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Volume 12 Number 2, Summer 2015, Pages 1-154   


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The Effects of Task Modality and Type on Korean EFL Learners' Interactions

    Chewon Lim, Jin-Hwa Lee


Exploring ways to use mobile chatting as a viable tool for interaction in EFL settings, this study investigated whether and how task modality (face-to-face conversations vs. mobile chatting) and task type (convergent vs. divergent task) affect L2 English interactions. Sixteen Korean college students participated in this study. Half of them performed convergent decision-making tasks, once in face-to-face (F2F) interaction and once in text-based interaction using a mobile social software (Kakao Talk). The other half performed divergent opinion-exchange tasks in the two modes. Their recorded F2F conversations and mobile chatting scripts were collected and analyzed in terms of interactional patterns including task completion time, number of words, number of turns, and occurrence of meaning negotiation devices. Also pre- and post-questionnaires were implemented to investigate the participants' background and perceptions on task performance under the different modes. The results overall confirmed the effects of both modality and task type on interactional modifications. The participants used more meaning negotiation devices in the F2F mode and on convergent tasks. Yet, they perceived mobile chatting as easier to perform a task, although they still preferred F2F. Based on the results, this study discusses both challenges and benefits of mobile-interaction for L2 learning.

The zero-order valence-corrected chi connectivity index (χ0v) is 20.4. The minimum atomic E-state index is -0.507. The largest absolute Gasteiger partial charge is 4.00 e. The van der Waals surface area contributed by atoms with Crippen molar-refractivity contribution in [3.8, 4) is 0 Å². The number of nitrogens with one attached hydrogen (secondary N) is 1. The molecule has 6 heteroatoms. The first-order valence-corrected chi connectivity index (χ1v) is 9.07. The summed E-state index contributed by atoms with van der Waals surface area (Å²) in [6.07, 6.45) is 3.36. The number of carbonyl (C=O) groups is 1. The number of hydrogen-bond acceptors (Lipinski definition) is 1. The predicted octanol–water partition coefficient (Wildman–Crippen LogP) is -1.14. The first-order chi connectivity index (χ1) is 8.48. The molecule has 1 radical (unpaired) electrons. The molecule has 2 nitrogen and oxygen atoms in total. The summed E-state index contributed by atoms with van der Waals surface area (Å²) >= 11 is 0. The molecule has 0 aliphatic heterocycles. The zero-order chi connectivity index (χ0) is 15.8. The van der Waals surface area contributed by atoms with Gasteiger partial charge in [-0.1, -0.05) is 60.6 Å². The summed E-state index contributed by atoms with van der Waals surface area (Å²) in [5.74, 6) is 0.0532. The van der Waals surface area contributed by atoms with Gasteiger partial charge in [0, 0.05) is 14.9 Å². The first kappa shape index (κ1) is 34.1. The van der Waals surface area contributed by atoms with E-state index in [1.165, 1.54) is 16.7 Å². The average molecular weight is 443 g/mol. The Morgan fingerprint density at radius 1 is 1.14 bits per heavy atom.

Keywords: mobile chatting, mobile-assisted language learning (MALL), interaction hypothesis, task type, meaning negotiation